Effect of pH, salt and chemical rinses on bacterial attachment to extracellular matrix proteins

Siti Shahara Zulfakar, Jason D. White, Tom Ross, Mark Tamplin

    Research output: Contribution to journalArticlepeer-review

    7 Citations (Scopus)


    Microbial contamination of carcass surfaces occurs during slaughter and post-slaughter processing steps, therefore interventions are needed to enhance meat safety and quality. Although many studies have been done at the macro-level, little is known about specific processes that influence bacterial attachment to carcass surfaces, particularly the role of extracellular matrix (ECM) proteins. In the present study, the effect of pH and salt (NaCl, KCl and CaCl2) on attachment of Escherichia coli and Salmonella isolates to dominant ECM proteins: collagen I, fibronectin, collagen IV and laminin were assessed. Also, the effects of three chemical rinses commonly used in abattoirs (2% acetic acid, 2% lactic acid and 10% trisodium phosphate (TSP)) were tested. Within a pH range of 5-9, there was no significant effect on attachment to ECM proteins, whereas the effect of salt type and concentration varied depending on combination of strain and ECM protein. A concentration-dependant effect was observed with NaCl and KCl (0.1-0.85%) on attachment of E. coli M23Sr, but only to collagen I. One-tenth percent CaCl2 produced the highest level of attachment to ECM proteins for E. coli M23Sr and EC614. In contrast, higher concentrations of CaCl2 increased attachment of E. coli EC473 to collagen IV. Rinses containing TSP produced >95% reduction in attachment to all ECM proteins. These observations will assist in the design of targeted interventions to prevent or disrupt contamination of meat surfaces, thus improving meat safety and quality.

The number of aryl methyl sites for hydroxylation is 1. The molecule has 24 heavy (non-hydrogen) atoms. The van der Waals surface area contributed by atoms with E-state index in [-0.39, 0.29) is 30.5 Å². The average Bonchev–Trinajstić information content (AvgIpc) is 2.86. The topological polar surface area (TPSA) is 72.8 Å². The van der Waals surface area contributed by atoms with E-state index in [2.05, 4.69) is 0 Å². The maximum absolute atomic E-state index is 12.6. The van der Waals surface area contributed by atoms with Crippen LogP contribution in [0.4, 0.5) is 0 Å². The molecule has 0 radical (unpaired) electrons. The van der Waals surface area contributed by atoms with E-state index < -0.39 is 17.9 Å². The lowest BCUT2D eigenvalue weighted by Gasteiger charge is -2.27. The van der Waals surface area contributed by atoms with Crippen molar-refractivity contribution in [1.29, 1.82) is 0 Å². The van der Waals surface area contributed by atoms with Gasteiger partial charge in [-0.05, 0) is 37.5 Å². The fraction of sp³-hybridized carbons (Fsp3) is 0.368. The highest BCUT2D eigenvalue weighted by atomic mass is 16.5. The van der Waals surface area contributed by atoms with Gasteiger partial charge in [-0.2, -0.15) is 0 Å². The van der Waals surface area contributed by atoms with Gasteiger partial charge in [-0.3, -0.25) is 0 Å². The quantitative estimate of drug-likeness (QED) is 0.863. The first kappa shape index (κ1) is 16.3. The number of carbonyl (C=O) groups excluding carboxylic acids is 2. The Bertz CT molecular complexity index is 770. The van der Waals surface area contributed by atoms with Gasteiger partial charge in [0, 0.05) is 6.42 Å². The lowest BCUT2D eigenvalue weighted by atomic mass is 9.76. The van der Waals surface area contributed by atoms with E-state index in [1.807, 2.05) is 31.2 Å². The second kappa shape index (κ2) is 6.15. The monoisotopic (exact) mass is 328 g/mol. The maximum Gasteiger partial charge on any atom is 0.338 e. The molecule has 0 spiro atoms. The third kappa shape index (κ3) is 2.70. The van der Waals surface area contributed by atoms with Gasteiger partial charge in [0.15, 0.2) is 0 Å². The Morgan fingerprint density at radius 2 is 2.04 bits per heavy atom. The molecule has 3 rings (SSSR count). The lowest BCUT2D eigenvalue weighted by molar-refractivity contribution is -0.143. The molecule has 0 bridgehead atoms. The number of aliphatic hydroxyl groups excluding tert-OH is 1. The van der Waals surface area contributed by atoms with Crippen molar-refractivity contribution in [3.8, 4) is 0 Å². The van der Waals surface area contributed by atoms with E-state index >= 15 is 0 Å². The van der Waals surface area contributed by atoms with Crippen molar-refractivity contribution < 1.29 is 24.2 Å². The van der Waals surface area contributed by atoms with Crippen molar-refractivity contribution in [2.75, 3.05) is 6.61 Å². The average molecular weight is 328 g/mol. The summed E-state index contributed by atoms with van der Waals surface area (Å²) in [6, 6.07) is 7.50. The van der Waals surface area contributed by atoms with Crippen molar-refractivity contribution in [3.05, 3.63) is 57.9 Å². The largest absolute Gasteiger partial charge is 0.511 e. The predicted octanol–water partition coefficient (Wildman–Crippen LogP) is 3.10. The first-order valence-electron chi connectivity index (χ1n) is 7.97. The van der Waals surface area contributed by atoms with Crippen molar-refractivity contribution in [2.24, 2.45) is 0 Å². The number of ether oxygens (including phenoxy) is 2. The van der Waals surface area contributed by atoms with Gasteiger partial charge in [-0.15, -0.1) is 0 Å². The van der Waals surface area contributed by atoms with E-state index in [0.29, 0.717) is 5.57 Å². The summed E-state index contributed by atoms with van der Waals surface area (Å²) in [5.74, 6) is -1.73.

Original languageEnglish
    Pages (from-to)369-375
    Number of pages7
    JournalFood Microbiology
    Issue number2
    Publication statusPublished - 01 Jun 2013

    Fingerprint Dive into the research topics of 'Effect of pH, salt and chemical rinses on bacterial attachment to extracellular matrix proteins'. Together they form a unique fingerprint.

    Cite this